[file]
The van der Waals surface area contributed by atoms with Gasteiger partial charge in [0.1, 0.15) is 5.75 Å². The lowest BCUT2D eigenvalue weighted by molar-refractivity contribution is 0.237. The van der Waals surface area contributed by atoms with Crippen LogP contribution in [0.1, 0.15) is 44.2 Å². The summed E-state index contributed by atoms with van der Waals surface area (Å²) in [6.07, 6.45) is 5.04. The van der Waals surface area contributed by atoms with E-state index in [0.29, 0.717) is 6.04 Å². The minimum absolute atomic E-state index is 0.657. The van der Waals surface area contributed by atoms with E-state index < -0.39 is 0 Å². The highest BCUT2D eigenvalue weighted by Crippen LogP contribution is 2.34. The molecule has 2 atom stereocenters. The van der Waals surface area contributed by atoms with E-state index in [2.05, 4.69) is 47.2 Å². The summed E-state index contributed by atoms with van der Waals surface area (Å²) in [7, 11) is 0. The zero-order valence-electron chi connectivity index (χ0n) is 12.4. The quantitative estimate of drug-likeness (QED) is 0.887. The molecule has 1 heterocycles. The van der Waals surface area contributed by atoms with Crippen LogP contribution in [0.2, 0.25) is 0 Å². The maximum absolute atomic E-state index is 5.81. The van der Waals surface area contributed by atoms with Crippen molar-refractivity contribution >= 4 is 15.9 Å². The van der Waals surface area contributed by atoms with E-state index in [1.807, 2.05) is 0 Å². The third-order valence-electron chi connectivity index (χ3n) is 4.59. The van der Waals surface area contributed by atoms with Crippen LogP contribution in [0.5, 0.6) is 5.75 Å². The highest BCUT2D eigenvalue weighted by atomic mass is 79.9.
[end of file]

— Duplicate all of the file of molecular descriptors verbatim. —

The van der Waals surface area contributed by atoms with Gasteiger partial charge in [0.1, 0.15) is 5.75 Å². The lowest BCUT2D eigenvalue weighted by molar-refractivity contribution is 0.237. The van der Waals surface area contributed by atoms with Crippen LogP contribution in [0.1, 0.15) is 44.2 Å². The summed E-state index contributed by atoms with van der Waals surface area (Å²) in [6.07, 6.45) is 5.04. The van der Waals surface area contributed by atoms with E-state index in [0.29, 0.717) is 6.04 Å². The minimum absolute atomic E-state index is 0.657. The van der Waals surface area contributed by atoms with E-state index < -0.39 is 0 Å². The highest BCUT2D eigenvalue weighted by Crippen LogP contribution is 2.34. The molecule has 2 atom stereocenters. The van der Waals surface area contributed by atoms with E-state index in [2.05, 4.69) is 47.2 Å². The summed E-state index contributed by atoms with van der Waals surface area (Å²) in [7, 11) is 0. The zero-order valence-electron chi connectivity index (χ0n) is 12.4. The quantitative estimate of drug-likeness (QED) is 0.887. The molecule has 1 heterocycles. The van der Waals surface area contributed by atoms with Crippen LogP contribution in [0.2, 0.25) is 0 Å². The maximum absolute atomic E-state index is 5.81. The van der Waals surface area contributed by atoms with Crippen molar-refractivity contribution >= 4 is 15.9 Å². The van der Waals surface area contributed by atoms with E-state index in [1.807, 2.05) is 0 Å². The third-order valence-electron chi connectivity index (χ3n) is 4.59. The van der Waals surface area contributed by atoms with Crippen LogP contribution in [0.5, 0.6) is 5.75 Å². The highest BCUT2D eigenvalue weighted by atomic mass is 79.9.